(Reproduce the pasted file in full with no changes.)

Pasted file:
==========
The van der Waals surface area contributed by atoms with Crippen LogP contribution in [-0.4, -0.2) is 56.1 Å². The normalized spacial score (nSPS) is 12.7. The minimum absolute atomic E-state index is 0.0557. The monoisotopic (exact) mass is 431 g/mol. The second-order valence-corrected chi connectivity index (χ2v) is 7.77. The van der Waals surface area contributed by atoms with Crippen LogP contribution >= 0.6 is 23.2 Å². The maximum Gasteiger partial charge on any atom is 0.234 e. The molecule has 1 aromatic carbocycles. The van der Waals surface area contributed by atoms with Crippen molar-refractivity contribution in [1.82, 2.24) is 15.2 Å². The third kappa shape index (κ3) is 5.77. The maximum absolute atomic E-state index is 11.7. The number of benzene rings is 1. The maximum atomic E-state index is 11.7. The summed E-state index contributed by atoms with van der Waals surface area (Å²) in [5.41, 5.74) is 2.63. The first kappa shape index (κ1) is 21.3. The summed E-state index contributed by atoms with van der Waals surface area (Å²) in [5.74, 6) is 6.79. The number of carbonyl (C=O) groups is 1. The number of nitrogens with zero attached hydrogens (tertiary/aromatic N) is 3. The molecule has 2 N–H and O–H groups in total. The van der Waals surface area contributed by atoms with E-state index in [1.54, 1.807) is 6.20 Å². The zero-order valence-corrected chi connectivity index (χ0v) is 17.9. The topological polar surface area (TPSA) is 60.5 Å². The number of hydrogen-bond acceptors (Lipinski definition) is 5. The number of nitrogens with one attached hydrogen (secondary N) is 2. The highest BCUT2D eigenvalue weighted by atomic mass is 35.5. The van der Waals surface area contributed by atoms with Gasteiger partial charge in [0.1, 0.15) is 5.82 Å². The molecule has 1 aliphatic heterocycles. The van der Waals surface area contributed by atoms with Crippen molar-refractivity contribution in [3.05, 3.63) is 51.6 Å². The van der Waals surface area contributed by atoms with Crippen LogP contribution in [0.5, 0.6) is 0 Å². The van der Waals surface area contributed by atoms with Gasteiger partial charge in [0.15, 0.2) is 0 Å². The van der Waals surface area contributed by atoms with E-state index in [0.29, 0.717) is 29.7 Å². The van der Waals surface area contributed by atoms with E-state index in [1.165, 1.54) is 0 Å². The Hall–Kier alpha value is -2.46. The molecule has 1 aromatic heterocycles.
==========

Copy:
The van der Waals surface area contributed by atoms with Crippen LogP contribution in [-0.4, -0.2) is 56.1 Å². The normalized spacial score (nSPS) is 12.7. The minimum absolute atomic E-state index is 0.0557. The monoisotopic (exact) mass is 431 g/mol. The second-order valence-corrected chi connectivity index (χ2v) is 7.77. The van der Waals surface area contributed by atoms with Crippen LogP contribution >= 0.6 is 23.2 Å². The maximum Gasteiger partial charge on any atom is 0.234 e. The molecule has 1 aromatic carbocycles. The van der Waals surface area contributed by atoms with Crippen molar-refractivity contribution in [1.82, 2.24) is 15.2 Å². The third kappa shape index (κ3) is 5.77. The maximum absolute atomic E-state index is 11.7. The number of benzene rings is 1. The maximum atomic E-state index is 11.7. The summed E-state index contributed by atoms with van der Waals surface area (Å²) in [5.41, 5.74) is 2.63. The first kappa shape index (κ1) is 21.3. The summed E-state index contributed by atoms with van der Waals surface area (Å²) in [5.74, 6) is 6.79. The number of carbonyl (C=O) groups is 1. The number of nitrogens with zero attached hydrogens (tertiary/aromatic N) is 3. The molecule has 2 N–H and O–H groups in total. The van der Waals surface area contributed by atoms with E-state index in [1.54, 1.807) is 6.20 Å². The zero-order valence-corrected chi connectivity index (χ0v) is 17.9. The topological polar surface area (TPSA) is 60.5 Å². The number of hydrogen-bond acceptors (Lipinski definition) is 5. The number of nitrogens with one attached hydrogen (secondary N) is 2. The highest BCUT2D eigenvalue weighted by atomic mass is 35.5. The van der Waals surface area contributed by atoms with Gasteiger partial charge in [0.1, 0.15) is 5.82 Å². The molecule has 1 aliphatic heterocycles. The van der Waals surface area contributed by atoms with Crippen molar-refractivity contribution in [3.05, 3.63) is 51.6 Å². The van der Waals surface area contributed by atoms with Crippen LogP contribution in [0.5, 0.6) is 0 Å². The van der Waals surface area contributed by atoms with Gasteiger partial charge in [0.15, 0.2) is 0 Å². The van der Waals surface area contributed by atoms with E-state index in [0.29, 0.717) is 29.7 Å². The van der Waals surface area contributed by atoms with E-state index in [1.165, 1.54) is 0 Å². The Hall–Kier alpha value is -2.46. The molecule has 1 aromatic heterocycles.